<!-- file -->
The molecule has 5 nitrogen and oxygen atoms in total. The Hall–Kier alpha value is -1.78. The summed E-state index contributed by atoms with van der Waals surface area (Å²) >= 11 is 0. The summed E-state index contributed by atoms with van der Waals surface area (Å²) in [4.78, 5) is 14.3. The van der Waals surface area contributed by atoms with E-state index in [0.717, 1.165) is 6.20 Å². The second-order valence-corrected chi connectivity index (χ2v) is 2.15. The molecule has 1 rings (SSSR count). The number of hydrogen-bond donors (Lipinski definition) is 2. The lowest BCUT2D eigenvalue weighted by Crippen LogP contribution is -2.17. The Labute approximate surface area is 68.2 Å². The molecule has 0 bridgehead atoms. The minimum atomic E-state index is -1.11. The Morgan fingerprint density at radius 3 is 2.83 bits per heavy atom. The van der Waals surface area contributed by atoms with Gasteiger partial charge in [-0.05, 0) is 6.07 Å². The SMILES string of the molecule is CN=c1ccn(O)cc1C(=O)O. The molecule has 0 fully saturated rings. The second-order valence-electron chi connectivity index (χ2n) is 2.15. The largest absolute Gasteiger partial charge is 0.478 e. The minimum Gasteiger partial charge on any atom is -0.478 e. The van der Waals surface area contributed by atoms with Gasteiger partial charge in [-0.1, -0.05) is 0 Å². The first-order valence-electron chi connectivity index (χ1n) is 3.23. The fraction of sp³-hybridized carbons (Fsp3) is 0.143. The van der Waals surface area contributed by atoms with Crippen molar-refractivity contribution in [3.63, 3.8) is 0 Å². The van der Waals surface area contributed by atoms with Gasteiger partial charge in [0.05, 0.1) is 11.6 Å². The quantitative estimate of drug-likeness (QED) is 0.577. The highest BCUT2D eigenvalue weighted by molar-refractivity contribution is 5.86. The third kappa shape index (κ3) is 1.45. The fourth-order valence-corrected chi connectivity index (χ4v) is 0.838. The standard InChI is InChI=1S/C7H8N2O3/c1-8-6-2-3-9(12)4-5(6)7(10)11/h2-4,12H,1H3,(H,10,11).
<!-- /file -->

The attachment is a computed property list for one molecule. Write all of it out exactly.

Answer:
The molecule has 5 nitrogen and oxygen atoms in total. The Hall–Kier alpha value is -1.78. The summed E-state index contributed by atoms with van der Waals surface area (Å²) >= 11 is 0. The summed E-state index contributed by atoms with van der Waals surface area (Å²) in [4.78, 5) is 14.3. The van der Waals surface area contributed by atoms with E-state index in [0.717, 1.165) is 6.20 Å². The second-order valence-corrected chi connectivity index (χ2v) is 2.15. The molecule has 1 rings (SSSR count). The number of hydrogen-bond donors (Lipinski definition) is 2. The lowest BCUT2D eigenvalue weighted by Crippen LogP contribution is -2.17. The Labute approximate surface area is 68.2 Å². The molecule has 0 bridgehead atoms. The minimum atomic E-state index is -1.11. The Morgan fingerprint density at radius 3 is 2.83 bits per heavy atom. The van der Waals surface area contributed by atoms with Gasteiger partial charge in [-0.05, 0) is 6.07 Å². The SMILES string of the molecule is CN=c1ccn(O)cc1C(=O)O. The molecule has 0 fully saturated rings. The second-order valence-electron chi connectivity index (χ2n) is 2.15. The largest absolute Gasteiger partial charge is 0.478 e. The minimum Gasteiger partial charge on any atom is -0.478 e. The van der Waals surface area contributed by atoms with Gasteiger partial charge in [-0.1, -0.05) is 0 Å². The first-order valence-electron chi connectivity index (χ1n) is 3.23. The fraction of sp³-hybridized carbons (Fsp3) is 0.143. The van der Waals surface area contributed by atoms with Crippen molar-refractivity contribution in [3.63, 3.8) is 0 Å². The van der Waals surface area contributed by atoms with Gasteiger partial charge in [0.05, 0.1) is 11.6 Å². The quantitative estimate of drug-likeness (QED) is 0.577. The highest BCUT2D eigenvalue weighted by molar-refractivity contribution is 5.86. The third kappa shape index (κ3) is 1.45. The fourth-order valence-corrected chi connectivity index (χ4v) is 0.838. The standard InChI is InChI=1S/C7H8N2O3/c1-8-6-2-3-9(12)4-5(6)7(10)11/h2-4,12H,1H3,(H,10,11).